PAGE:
Horses know best

I’ve never been overly fond of horses. I don’t dislike them by any means, I just don’t get that warm and fuzzy feeling a smaller animal evokes.

Ginger had a lot to do with my aversion. Ginger was an unpleasant little redhead, a shetland pony, (okay, not quite a horse), with a mean demeanour owned by my mate Smil in Turramurra. One afternoon I decided to take her for a leisurely ride, talking and cooing to her gently as I mounted her, and I thought we’d bonded pretty well, until she took off like a rocket down the nature strip.

Bouncing up and down and rattling like a Jaffa in a jam jar, I hung on for dear life as Smil ran unhelpfully behind crying with laughter. This firey readhead wanted the blonde off her back, and as there was nothing like a low hanging branch to complete the mission she headed towards a clump of trees. I came tumbling off, winded and stunned, to glimpse the cheesed off little pony execute a perfect 360 and bolt for home.

I returned to the house, naively expecting Ginger to be contrite and offer a comforting nuzzle of apology, but she barely lifted her head. If “whatever” had been part of our 70s vocab that’s what she would have snorted at me.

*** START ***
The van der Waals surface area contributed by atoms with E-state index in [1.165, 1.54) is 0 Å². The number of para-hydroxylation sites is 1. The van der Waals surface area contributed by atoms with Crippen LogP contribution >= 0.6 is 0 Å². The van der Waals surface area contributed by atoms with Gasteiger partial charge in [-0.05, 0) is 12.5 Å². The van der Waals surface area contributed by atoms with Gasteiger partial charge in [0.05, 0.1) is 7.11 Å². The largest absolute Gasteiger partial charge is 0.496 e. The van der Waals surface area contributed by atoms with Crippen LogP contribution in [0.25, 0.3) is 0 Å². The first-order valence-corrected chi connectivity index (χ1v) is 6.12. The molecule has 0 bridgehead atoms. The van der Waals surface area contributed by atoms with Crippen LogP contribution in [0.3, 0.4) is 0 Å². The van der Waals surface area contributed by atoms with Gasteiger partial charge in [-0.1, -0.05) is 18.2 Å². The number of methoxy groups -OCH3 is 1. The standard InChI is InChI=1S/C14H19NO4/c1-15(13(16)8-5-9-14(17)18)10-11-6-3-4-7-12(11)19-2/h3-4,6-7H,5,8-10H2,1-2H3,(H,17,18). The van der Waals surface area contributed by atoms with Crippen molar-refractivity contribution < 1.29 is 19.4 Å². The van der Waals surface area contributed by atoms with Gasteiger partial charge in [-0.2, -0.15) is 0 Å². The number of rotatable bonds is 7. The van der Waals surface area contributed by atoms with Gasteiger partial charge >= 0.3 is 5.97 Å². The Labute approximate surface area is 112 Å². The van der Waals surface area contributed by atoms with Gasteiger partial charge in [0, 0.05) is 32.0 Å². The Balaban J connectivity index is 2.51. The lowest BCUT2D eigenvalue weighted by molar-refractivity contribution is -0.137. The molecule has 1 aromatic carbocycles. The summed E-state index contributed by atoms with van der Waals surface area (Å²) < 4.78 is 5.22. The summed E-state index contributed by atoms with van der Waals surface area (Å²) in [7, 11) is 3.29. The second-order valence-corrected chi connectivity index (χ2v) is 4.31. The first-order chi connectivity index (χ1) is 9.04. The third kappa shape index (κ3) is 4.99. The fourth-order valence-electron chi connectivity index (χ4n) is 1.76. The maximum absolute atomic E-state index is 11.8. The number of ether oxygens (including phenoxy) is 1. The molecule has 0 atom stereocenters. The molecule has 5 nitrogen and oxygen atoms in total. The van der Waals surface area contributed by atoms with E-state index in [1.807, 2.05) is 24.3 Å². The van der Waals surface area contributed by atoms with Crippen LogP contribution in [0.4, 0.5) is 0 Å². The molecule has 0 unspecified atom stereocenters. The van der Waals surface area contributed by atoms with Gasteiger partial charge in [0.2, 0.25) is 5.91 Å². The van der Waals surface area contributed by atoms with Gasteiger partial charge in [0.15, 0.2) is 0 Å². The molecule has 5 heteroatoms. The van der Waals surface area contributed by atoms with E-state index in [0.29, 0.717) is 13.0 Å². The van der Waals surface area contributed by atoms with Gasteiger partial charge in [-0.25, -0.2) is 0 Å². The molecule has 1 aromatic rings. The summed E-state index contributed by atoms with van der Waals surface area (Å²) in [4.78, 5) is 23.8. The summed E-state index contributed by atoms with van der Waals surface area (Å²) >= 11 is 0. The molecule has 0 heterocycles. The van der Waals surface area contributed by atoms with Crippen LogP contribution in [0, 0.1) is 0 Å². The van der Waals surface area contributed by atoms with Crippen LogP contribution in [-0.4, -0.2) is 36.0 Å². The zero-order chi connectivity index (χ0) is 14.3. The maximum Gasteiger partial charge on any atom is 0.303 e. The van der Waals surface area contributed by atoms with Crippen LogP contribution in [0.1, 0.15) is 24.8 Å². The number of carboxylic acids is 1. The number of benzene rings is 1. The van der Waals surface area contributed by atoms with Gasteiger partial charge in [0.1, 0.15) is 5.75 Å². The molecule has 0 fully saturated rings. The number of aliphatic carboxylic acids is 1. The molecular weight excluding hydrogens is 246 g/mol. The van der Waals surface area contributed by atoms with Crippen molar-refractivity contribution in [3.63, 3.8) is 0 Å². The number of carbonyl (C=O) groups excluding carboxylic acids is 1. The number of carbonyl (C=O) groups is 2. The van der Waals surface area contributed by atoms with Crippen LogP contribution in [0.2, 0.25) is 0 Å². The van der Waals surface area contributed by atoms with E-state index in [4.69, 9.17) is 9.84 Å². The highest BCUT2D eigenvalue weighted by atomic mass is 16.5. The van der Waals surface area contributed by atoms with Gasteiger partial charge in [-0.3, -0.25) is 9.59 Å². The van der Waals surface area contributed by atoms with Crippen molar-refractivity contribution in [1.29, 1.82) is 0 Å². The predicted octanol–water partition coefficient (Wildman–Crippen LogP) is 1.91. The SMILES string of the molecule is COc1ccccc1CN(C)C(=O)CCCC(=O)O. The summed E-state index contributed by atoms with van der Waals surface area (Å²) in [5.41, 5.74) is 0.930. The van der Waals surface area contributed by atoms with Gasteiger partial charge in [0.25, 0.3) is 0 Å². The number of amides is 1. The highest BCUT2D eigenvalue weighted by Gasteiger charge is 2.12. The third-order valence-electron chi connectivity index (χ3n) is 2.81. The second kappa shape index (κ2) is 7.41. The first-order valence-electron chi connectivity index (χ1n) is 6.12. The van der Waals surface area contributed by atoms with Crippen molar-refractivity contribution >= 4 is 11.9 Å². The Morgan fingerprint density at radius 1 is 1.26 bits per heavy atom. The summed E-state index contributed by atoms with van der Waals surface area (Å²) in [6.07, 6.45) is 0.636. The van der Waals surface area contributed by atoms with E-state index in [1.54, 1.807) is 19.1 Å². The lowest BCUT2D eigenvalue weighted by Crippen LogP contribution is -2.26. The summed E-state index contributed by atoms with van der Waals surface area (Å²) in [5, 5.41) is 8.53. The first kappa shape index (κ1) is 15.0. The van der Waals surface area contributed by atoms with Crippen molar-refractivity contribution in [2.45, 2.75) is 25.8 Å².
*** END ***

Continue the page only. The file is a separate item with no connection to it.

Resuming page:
So it was rather odd to find myself atop a horse just last weekend. We were at the Moore Park Stables and spending an hour riding through Centennial Park. My horse was Howie, and he was the size of a small skyscraper. The teen was mounted next to me, about three stories down, on Star.

Howie, unlike the duplicitous Ginger, made it clear from the very beginning who was in charge. When I proudly showed my daughter how to turn him around to leave the stable, Howie obliged, (I’m sure just to make me look good), before stamping his hoof and turning straight back the other way – the right way – to exit. As we ambled off he made it clear with a bored sort of air that Miss Bossy Boots on his back was now riding an automatic, not a manual, and no interference was necessary.

We crossed the road into Centennial Park and into a marvellous parallel world of activity. Everywhere I looked there were people enjoying the spectacular morning, cyclists, runners, soccer players, families, lovers, dogs and children. Then there was Howie and me, plodding along, me not doing much at all, Howie patiently doing his job.

When he stopped for a snack I pulled his reins to lift his head but Howie just thought that was annoying and pulled them back right out of my hands. Clearly he wasn’t budging until morning tea was over. But as I listened to Howie munch his grass, and from my lofty position watched the happy people all around me, I realised how much of life is missed just through the business of living it.

Granted, I was sitting stationary in the middle of a city park, not galloping through the desert with my hair streaming behind me, but for just one hour I was being forced to take time out and live at Howie’s pace, not mine. It was just Howie and me, me and Howie, doing our thing on a spectacular Sunday morning. And it felt good. It brought to mind Winston Churchill who once said “No hour of life is wasted that is spent in the saddle”. He was right.

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